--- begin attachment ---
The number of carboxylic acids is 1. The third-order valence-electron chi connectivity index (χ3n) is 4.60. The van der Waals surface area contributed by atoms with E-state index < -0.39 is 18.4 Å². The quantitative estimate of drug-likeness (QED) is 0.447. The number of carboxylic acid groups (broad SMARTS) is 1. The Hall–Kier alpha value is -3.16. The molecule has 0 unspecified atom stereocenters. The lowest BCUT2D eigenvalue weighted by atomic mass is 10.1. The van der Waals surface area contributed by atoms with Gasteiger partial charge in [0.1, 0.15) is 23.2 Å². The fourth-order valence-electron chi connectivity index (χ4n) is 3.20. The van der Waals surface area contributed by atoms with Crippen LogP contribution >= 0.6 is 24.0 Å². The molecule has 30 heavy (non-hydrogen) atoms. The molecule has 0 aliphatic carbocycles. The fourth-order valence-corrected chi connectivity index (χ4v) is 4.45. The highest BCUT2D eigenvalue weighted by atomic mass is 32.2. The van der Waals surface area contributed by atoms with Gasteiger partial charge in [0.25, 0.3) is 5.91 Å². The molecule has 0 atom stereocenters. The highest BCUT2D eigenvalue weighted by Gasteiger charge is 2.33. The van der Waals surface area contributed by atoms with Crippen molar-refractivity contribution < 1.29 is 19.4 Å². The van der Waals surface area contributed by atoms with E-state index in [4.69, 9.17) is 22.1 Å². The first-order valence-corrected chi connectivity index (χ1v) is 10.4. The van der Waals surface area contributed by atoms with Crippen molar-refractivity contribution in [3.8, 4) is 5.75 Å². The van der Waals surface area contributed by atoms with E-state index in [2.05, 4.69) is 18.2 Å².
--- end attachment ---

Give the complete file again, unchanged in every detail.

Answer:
The number of carboxylic acids is 1. The third-order valence-electron chi connectivity index (χ3n) is 4.60. The van der Waals surface area contributed by atoms with E-state index < -0.39 is 18.4 Å². The quantitative estimate of drug-likeness (QED) is 0.447. The number of carboxylic acid groups (broad SMARTS) is 1. The Hall–Kier alpha value is -3.16. The molecule has 0 unspecified atom stereocenters. The lowest BCUT2D eigenvalue weighted by atomic mass is 10.1. The van der Waals surface area contributed by atoms with Gasteiger partial charge in [0.1, 0.15) is 23.2 Å². The fourth-order valence-electron chi connectivity index (χ4n) is 3.20. The van der Waals surface area contributed by atoms with Crippen LogP contribution >= 0.6 is 24.0 Å². The molecule has 30 heavy (non-hydrogen) atoms. The molecule has 0 aliphatic carbocycles. The fourth-order valence-corrected chi connectivity index (χ4v) is 4.45. The highest BCUT2D eigenvalue weighted by atomic mass is 32.2. The van der Waals surface area contributed by atoms with Gasteiger partial charge in [0.25, 0.3) is 5.91 Å². The molecule has 0 atom stereocenters. The highest BCUT2D eigenvalue weighted by Gasteiger charge is 2.33. The van der Waals surface area contributed by atoms with Crippen molar-refractivity contribution < 1.29 is 19.4 Å². The van der Waals surface area contributed by atoms with E-state index in [4.69, 9.17) is 22.1 Å². The first-order valence-corrected chi connectivity index (χ1v) is 10.4. The van der Waals surface area contributed by atoms with Crippen molar-refractivity contribution in [3.8, 4) is 5.75 Å². The van der Waals surface area contributed by atoms with E-state index in [2.05, 4.69) is 18.2 Å².